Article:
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2021 Dutch Elections – How are the party pages competing on Facebook?

The Netherlands' 2021 general election is just around the corner. With spending on Facebook advertising very low the campaign is largely going to fall upon the feet of the parties organic Facebook campaigns. Here is how they are all doing.

Key points

  • FVD gather huge levels of engagement but polling data shows the FVD on 3%
  • VVD gathering most public discussion, Haha and Angry reactions
  • Party for the Animals performing well

The Netherlands’ 2021 general election is just around the corner. With spending on Facebook advertising very low (see the thread via Whotargets.me below) the campaign is largely going to fall upon the feet of the parties organic Facebook campaigns. These efforts to influence the public organically, to spur audiences to engage an act as proxy campaigners for parties is even more vital this election period. This is because the pandemic is forcing traditional doorstep campaigning to slowdown or stop altogether, while given low spending on targeted advertising, it is organic Facebook content that will dictate a large part of Dutch party campaigns. All data graciously provided via @crowdtangle.

Page likes (followers) 8/3/2021

Page likes 8/3/2021
CDA52126
D6669639
DENK80793
Forum voor Democratie -FVD236216
GroenLinks81505
Partij van de Arbeid (PvdA)48776
Partij voor de Dieren121497
PVV – Partij Voor de Vrijheid6465
SGP13902
SP89478
VVD105885

In page likes (followers) it is clear that FVD is dominating, with a followership over double that of the VVD, Party for the animals, or DENK. The FVD’s huge audience is somewhat translated in huge levels of engagement but the pattern is not as strong as you would expect in some forms of engagement, especially in comments.

Average engagement across the pages over the last three months

Examining average engagement, i.e. the averaged number of engagements seen per post across a period of 3 months, from 08/12/2020-07/03/2021. One can instantly see Thierry Baudet’s FVD dominating, with Mark Rutte’s Liberal governing party VVD in second. Of interest is the strong showing of the Party for the Animals, an animal rights based party.

In likes and shares the FVD dominate, but in comments the VVD are nearly in supremacy. This mirrors the pattern seen via the Conservative Party page in 2019, where as the party of government and focus of discussion, the page received a huge amount of interest, even through Corbyn and the Labour Party page achieved higher numbers of likes and shares.

Average video views across the pages content over the last three months

Examining average video views across the same period shows a continuing story of domination from the FVD. Like many right wing parties, such as UKIP or the Brexit Party, the FVD do very well on Facebook. This does not mean they will do well in the election, instead it shows an active core of support. This imbalance between Facebook success and electoral success is reflected in current polling seen below. The polling data shows the FVD on 3% and VVD on 23%, a range that Facebook engagement clearly does not reflect. Facebook has an older userbase and thus has an ever growing rightward skew, this makes it a very important campaign tool, but one with an audience that is becoming less reflective of electorates over time. Gone are the days where what happens on Facebook appears to mirror the offline (think Brexit or Trump, where polling was wrong but Facebook data was right), instead the FvD appear to be successful in activating a small partisan audience.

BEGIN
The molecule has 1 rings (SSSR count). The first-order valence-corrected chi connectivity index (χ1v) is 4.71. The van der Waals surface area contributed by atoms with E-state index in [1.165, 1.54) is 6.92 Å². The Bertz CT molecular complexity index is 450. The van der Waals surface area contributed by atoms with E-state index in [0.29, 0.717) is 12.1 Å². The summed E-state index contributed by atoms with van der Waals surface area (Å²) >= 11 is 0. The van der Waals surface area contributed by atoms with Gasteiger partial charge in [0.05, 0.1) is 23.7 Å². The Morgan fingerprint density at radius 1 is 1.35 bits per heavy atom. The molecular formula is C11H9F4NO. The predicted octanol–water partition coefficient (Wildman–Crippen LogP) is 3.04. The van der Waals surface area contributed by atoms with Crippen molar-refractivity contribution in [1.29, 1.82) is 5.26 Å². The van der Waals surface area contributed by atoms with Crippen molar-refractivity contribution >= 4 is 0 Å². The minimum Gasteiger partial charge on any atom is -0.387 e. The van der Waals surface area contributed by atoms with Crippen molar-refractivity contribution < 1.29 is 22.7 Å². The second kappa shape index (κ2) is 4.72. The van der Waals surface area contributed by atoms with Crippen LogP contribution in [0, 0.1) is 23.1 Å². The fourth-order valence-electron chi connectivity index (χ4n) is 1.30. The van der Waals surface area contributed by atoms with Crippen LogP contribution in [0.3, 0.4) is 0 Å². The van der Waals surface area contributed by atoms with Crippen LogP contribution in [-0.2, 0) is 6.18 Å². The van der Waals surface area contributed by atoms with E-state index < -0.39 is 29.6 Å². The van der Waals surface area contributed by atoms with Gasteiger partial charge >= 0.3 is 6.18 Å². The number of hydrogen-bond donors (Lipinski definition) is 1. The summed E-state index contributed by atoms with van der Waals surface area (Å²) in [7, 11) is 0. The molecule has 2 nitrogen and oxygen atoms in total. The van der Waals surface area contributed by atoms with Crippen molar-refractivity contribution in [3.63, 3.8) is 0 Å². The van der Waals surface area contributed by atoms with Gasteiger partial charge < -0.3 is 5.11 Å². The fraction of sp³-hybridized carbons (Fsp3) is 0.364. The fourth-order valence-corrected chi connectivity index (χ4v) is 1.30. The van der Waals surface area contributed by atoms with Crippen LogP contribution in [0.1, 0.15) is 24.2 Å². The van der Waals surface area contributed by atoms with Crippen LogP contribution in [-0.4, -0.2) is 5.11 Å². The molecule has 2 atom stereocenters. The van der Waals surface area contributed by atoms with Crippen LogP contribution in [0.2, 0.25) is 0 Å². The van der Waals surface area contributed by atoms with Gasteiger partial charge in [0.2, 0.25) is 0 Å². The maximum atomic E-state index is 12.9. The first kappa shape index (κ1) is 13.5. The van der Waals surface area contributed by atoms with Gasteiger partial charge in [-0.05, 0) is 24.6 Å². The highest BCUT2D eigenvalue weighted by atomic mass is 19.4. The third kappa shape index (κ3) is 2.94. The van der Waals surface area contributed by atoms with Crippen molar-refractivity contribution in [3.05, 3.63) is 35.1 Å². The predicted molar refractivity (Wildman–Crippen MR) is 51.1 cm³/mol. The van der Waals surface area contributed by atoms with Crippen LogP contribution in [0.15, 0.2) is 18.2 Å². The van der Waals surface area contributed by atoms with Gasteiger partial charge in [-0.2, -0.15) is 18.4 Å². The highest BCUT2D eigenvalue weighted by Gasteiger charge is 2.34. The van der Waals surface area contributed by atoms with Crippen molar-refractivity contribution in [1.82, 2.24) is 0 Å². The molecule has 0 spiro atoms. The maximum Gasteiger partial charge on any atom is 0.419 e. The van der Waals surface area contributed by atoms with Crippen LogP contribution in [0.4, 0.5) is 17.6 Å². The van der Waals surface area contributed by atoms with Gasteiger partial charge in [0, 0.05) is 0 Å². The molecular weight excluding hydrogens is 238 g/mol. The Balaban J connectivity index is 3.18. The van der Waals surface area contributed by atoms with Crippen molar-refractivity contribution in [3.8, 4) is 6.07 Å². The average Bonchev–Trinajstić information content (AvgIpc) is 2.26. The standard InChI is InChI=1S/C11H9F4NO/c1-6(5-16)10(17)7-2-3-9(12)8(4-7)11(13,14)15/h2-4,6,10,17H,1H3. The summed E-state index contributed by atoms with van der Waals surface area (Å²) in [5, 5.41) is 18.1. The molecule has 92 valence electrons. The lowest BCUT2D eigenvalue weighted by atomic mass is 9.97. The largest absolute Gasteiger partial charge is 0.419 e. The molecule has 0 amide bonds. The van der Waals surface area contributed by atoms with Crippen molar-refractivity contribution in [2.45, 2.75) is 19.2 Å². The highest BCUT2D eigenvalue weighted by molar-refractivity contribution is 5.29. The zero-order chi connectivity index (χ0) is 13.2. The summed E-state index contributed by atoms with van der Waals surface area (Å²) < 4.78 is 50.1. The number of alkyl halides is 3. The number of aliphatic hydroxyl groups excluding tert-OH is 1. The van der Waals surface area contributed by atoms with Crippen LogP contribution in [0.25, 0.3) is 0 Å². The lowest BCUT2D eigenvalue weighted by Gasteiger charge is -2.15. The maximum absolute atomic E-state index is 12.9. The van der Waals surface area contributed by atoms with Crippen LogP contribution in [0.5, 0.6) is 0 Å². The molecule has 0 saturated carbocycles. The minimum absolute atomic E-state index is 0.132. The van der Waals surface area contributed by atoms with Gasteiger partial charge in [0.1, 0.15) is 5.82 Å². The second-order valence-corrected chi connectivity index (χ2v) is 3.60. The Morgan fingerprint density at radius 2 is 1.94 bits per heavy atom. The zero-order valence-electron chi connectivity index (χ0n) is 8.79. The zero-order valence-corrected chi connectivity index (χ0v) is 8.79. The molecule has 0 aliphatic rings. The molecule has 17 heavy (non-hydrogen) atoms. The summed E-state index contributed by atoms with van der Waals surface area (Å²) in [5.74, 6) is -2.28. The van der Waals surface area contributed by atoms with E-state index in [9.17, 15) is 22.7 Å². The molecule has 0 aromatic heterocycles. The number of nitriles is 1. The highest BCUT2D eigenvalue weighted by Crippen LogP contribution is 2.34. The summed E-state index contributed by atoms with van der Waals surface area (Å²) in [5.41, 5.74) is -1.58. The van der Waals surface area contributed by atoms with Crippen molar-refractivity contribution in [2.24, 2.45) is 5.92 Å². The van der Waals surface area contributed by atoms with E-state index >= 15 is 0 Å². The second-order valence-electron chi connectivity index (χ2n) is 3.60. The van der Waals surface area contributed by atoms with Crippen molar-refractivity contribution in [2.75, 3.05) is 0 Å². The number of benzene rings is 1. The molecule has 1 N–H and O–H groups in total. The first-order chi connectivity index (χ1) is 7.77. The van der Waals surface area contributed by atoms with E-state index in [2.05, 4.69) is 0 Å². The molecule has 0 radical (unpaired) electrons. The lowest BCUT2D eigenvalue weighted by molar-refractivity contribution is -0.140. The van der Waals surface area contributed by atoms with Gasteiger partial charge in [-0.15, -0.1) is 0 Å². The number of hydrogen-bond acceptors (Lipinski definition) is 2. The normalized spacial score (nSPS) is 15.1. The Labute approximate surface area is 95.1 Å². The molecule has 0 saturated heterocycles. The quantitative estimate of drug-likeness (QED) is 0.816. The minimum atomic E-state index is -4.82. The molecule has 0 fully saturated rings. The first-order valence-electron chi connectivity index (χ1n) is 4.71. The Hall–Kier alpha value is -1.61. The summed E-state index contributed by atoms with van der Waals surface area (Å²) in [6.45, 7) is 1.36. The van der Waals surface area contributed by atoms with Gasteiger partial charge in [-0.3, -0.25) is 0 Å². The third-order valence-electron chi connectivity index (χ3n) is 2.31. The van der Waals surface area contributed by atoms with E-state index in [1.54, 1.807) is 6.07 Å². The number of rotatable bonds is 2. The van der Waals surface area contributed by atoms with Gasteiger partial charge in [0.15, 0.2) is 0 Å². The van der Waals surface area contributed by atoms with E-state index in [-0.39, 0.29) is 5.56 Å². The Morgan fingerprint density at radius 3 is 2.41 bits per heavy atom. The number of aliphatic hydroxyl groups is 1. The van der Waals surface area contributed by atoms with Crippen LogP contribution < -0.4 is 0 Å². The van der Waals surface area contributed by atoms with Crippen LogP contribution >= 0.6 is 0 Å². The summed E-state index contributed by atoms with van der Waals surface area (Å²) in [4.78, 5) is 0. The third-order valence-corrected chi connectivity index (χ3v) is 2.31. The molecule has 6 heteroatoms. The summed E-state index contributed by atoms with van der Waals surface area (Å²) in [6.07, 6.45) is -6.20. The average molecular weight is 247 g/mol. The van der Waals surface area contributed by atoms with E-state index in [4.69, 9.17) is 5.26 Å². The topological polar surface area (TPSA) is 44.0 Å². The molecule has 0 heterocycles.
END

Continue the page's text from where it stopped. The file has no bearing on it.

Average video length across the pages content over the last three months

Examining video length shows us the basic nature of how these parties are communicating.

Most parties are creating shorter more sharable videos, with VVD, GroenLinks and the CDA having longer average videos. This is likely because of an increased use of Facebook Live content, promoting traditional TV style content on the platform. This usefulness of this is mixed, as although it can be informative it often gets ignored because people on social media curate the content they actually view with distinction. Only the very politically interested will watch a long form press conference style video thus minimising any potential electoral impact. Some of the parties thus appear to be missing a trick as Facebook campaign content excels when it is short, sharable, graphic, informative and easily digestible.

Average reaction sentiment to the pages content over the last three months

Finally examining reaction sentiment we can see how people are on average reacting to the content sent by these party pages.

Party for the animals, PVV, DENK, SP and the SGP get the most Love reactions ion average, while VVD, D66 and the CDA attract the most Angry reactions. Finally, VVD appear to be creating humorous content, attracting by far the most Haha reactions. There is a wide pattern in the data, with each party appearing to favour a different style and thus evoke different reactions from their audiences.


We will see how the election plays out, with the pandemic clearly playing a major part because this campaign will be fought online more than ever. When it comes to the Facebook campaigns’ of the pages above, it is clear that there are a few frontrunners, with VVD, FVD and Party for the animals campaigning hard to activate and engage the public.

My name is Tristan Hotham, I am a researcher and writer. I research social media and politics, I consult upon digital media’s impact upon the world and how to research social media. I am the Founder of the Social Media Research Centre, a research house and consultancy that seeks to make social media research better.

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